Tuesday, March 24, 2009

Pennsylvania Court Rules AA Not "Religious"

Recently, a Pennsylvania appellate court ruled that Alcoholics Anonymous (AA) is not religious in its purpose a therefore could not claim protection under Religious Land Use laws (the reason the case was brought before the court is because residents of Abington Township wanted to prevent the meetings from occurring at a local building). This event is an excellent example of the increasingly blurred line of what is religious in what is secular in a modern society.

Alcoholics Anonymous Began as a spiritual organization—springing off an Episcopal church in New York. In addition its church roots, AA meetings still include prayer and seven out of its twelve covenant guidelines reference God. All things considered, AA seems to be just as much of a religious organization as my university life group. Nonetheless, the Pennsylvania court ruling on this case did not see things this way because the defendants could not prove that Glenside, the building used, is a house of worship or that the means are administered by a spiritual leader.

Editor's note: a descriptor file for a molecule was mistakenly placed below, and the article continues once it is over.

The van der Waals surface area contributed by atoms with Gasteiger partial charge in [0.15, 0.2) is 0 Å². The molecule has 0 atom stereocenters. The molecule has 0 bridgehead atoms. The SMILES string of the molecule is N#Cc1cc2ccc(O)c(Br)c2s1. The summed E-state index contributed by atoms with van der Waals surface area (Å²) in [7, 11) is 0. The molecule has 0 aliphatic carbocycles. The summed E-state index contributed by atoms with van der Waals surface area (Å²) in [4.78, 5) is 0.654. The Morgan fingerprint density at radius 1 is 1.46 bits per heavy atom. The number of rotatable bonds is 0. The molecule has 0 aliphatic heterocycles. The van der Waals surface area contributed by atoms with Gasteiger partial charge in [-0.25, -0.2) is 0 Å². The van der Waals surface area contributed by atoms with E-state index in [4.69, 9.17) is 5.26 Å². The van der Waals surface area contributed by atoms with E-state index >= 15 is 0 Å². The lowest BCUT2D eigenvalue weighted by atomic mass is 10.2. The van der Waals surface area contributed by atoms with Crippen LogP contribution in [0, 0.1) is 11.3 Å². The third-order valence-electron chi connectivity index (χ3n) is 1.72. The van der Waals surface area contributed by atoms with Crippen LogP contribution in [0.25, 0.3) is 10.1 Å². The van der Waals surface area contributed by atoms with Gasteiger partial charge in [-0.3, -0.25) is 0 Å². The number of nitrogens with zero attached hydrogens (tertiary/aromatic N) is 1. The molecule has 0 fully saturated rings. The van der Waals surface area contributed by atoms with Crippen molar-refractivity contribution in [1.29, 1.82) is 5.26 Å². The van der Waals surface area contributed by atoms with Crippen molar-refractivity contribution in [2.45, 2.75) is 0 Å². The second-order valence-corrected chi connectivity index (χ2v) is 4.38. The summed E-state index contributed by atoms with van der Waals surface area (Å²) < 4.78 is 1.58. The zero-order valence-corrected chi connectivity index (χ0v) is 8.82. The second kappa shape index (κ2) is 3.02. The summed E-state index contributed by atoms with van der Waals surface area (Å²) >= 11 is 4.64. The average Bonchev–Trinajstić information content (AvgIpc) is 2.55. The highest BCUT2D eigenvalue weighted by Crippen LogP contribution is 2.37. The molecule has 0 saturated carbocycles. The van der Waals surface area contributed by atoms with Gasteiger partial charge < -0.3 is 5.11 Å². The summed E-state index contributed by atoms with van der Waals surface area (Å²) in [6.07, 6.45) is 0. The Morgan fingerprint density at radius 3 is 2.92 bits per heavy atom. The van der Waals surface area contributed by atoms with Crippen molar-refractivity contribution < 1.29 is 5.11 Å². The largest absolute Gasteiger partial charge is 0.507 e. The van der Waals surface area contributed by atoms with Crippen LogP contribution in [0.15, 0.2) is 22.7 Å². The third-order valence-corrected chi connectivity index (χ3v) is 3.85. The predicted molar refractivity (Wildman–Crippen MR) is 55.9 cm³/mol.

What makes this case interesting is the fact that had AA and Glenside been deemed religious in their purposes, they would have been protected under the law and would have been able to continue to house their meetings in the same location. Some would argue that the Religious Land Use laws should be unconstitutional given that the Establishment Clause calls for Congress to make no law respecting religion; however, these laws unquestionably do and in cases like these favor religious purposes.

This case shows that what is considered religious and what is not can be difficult to decipher in a society that has been, since its inception, entrenched in religious foundations and principles. Religion has found a way to play a crucial role in society by means other than just the church and in turn has found a permanent place in American politics.


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